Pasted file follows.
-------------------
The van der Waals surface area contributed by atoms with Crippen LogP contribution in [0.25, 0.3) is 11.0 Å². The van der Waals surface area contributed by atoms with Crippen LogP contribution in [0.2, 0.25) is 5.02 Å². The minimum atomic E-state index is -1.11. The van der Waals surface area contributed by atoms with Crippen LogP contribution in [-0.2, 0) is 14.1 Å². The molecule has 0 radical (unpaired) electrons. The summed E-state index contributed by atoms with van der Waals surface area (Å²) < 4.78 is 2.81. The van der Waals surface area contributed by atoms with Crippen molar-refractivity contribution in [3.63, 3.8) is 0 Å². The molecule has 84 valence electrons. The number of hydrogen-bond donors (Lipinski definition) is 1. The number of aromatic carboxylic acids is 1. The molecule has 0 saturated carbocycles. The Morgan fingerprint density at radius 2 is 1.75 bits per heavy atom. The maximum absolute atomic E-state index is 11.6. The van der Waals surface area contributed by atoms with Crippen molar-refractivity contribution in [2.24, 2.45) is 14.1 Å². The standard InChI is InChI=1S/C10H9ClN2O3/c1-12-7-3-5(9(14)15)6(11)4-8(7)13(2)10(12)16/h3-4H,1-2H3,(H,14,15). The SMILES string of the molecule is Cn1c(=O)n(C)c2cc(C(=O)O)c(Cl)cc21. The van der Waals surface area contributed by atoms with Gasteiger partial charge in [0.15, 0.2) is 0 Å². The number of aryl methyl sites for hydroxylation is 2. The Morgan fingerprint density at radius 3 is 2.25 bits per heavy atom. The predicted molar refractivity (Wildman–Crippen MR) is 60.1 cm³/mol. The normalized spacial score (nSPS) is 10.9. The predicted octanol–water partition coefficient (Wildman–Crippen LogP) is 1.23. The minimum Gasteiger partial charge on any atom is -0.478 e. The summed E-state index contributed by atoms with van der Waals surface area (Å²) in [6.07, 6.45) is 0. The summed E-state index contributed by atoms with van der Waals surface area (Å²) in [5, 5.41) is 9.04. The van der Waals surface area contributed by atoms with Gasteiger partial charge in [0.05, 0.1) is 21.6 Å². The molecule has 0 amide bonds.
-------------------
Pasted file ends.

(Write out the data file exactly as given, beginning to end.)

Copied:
The van der Waals surface area contributed by atoms with Crippen LogP contribution in [0.25, 0.3) is 11.0 Å². The van der Waals surface area contributed by atoms with Crippen LogP contribution in [0.2, 0.25) is 5.02 Å². The minimum atomic E-state index is -1.11. The van der Waals surface area contributed by atoms with Crippen LogP contribution in [-0.2, 0) is 14.1 Å². The molecule has 0 radical (unpaired) electrons. The summed E-state index contributed by atoms with van der Waals surface area (Å²) < 4.78 is 2.81. The van der Waals surface area contributed by atoms with Crippen molar-refractivity contribution in [3.63, 3.8) is 0 Å². The molecule has 84 valence electrons. The number of hydrogen-bond donors (Lipinski definition) is 1. The number of aromatic carboxylic acids is 1. The molecule has 0 saturated carbocycles. The Morgan fingerprint density at radius 2 is 1.75 bits per heavy atom. The maximum absolute atomic E-state index is 11.6. The van der Waals surface area contributed by atoms with Crippen molar-refractivity contribution in [2.24, 2.45) is 14.1 Å². The standard InChI is InChI=1S/C10H9ClN2O3/c1-12-7-3-5(9(14)15)6(11)4-8(7)13(2)10(12)16/h3-4H,1-2H3,(H,14,15). The SMILES string of the molecule is Cn1c(=O)n(C)c2cc(C(=O)O)c(Cl)cc21. The van der Waals surface area contributed by atoms with Gasteiger partial charge in [0.15, 0.2) is 0 Å². The number of aryl methyl sites for hydroxylation is 2. The Morgan fingerprint density at radius 3 is 2.25 bits per heavy atom. The predicted molar refractivity (Wildman–Crippen MR) is 60.1 cm³/mol. The normalized spacial score (nSPS) is 10.9. The predicted octanol–water partition coefficient (Wildman–Crippen LogP) is 1.23. The minimum Gasteiger partial charge on any atom is -0.478 e. The summed E-state index contributed by atoms with van der Waals surface area (Å²) in [6.07, 6.45) is 0. The summed E-state index contributed by atoms with van der Waals surface area (Å²) in [5, 5.41) is 9.04. The van der Waals surface area contributed by atoms with Gasteiger partial charge in [0.05, 0.1) is 21.6 Å². The molecule has 0 amide bonds.